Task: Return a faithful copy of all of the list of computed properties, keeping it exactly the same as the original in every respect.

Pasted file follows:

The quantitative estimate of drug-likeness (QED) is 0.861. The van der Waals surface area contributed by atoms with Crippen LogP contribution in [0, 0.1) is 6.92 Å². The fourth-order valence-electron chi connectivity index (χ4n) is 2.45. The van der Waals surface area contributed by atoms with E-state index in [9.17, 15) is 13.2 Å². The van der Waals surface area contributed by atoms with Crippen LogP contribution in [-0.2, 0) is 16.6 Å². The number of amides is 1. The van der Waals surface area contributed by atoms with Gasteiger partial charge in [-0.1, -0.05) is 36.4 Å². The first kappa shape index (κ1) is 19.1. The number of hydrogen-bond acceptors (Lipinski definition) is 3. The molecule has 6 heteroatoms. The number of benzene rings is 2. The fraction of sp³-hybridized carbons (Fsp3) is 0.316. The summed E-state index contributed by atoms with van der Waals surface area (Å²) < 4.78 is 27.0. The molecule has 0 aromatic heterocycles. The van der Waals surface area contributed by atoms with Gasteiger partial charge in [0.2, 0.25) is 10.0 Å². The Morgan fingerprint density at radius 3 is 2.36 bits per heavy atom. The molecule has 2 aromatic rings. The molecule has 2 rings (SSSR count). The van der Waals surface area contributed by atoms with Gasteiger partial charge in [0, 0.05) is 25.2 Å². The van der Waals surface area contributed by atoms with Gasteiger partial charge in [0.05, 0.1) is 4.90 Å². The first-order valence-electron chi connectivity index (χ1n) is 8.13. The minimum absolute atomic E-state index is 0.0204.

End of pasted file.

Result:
The quantitative estimate of drug-likeness (QED) is 0.861. The van der Waals surface area contributed by atoms with Crippen LogP contribution in [0, 0.1) is 6.92 Å². The fourth-order valence-electron chi connectivity index (χ4n) is 2.45. The van der Waals surface area contributed by atoms with E-state index in [9.17, 15) is 13.2 Å². The van der Waals surface area contributed by atoms with Crippen LogP contribution in [-0.2, 0) is 16.6 Å². The number of amides is 1. The van der Waals surface area contributed by atoms with Gasteiger partial charge in [-0.1, -0.05) is 36.4 Å². The first kappa shape index (κ1) is 19.1. The number of hydrogen-bond acceptors (Lipinski definition) is 3. The molecule has 6 heteroatoms. The number of benzene rings is 2. The fraction of sp³-hybridized carbons (Fsp3) is 0.316. The summed E-state index contributed by atoms with van der Waals surface area (Å²) < 4.78 is 27.0. The molecule has 0 aromatic heterocycles. The van der Waals surface area contributed by atoms with Gasteiger partial charge in [0.2, 0.25) is 10.0 Å². The Morgan fingerprint density at radius 3 is 2.36 bits per heavy atom. The molecule has 2 aromatic rings. The molecule has 2 rings (SSSR count). The van der Waals surface area contributed by atoms with Gasteiger partial charge in [0, 0.05) is 25.2 Å². The van der Waals surface area contributed by atoms with Gasteiger partial charge in [0.05, 0.1) is 4.90 Å². The first-order valence-electron chi connectivity index (χ1n) is 8.13. The minimum absolute atomic E-state index is 0.0204.